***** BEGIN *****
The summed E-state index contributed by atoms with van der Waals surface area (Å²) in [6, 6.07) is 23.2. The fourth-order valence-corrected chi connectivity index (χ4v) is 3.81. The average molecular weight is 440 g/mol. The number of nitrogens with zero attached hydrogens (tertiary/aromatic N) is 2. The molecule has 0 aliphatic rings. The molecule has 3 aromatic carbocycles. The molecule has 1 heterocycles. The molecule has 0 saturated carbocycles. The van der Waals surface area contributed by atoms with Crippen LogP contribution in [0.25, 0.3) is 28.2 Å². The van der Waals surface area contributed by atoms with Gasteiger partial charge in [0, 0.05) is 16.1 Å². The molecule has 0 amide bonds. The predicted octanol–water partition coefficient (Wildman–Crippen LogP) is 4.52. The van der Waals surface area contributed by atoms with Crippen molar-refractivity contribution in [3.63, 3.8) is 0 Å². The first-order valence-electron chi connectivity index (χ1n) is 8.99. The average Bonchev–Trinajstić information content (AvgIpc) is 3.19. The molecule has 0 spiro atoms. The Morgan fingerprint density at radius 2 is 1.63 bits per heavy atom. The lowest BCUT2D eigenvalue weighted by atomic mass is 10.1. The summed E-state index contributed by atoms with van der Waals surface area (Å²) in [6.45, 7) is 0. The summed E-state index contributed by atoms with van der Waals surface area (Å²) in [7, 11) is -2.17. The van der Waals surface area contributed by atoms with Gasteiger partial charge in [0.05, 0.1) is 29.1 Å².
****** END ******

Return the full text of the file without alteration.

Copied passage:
The summed E-state index contributed by atoms with van der Waals surface area (Å²) in [6, 6.07) is 23.2. The fourth-order valence-corrected chi connectivity index (χ4v) is 3.81. The average molecular weight is 440 g/mol. The number of nitrogens with zero attached hydrogens (tertiary/aromatic N) is 2. The molecule has 0 aliphatic rings. The molecule has 3 aromatic carbocycles. The molecule has 1 heterocycles. The molecule has 0 saturated carbocycles. The van der Waals surface area contributed by atoms with Crippen LogP contribution in [0.25, 0.3) is 28.2 Å². The van der Waals surface area contributed by atoms with Gasteiger partial charge in [0, 0.05) is 16.1 Å². The molecule has 0 amide bonds. The predicted octanol–water partition coefficient (Wildman–Crippen LogP) is 4.52. The van der Waals surface area contributed by atoms with Crippen molar-refractivity contribution in [3.63, 3.8) is 0 Å². The first-order valence-electron chi connectivity index (χ1n) is 8.99. The average Bonchev–Trinajstić information content (AvgIpc) is 3.19. The molecule has 0 spiro atoms. The Morgan fingerprint density at radius 2 is 1.63 bits per heavy atom. The lowest BCUT2D eigenvalue weighted by atomic mass is 10.1. The summed E-state index contributed by atoms with van der Waals surface area (Å²) in [6.45, 7) is 0. The summed E-state index contributed by atoms with van der Waals surface area (Å²) in [7, 11) is -2.17. The van der Waals surface area contributed by atoms with Gasteiger partial charge in [0.05, 0.1) is 29.1 Å².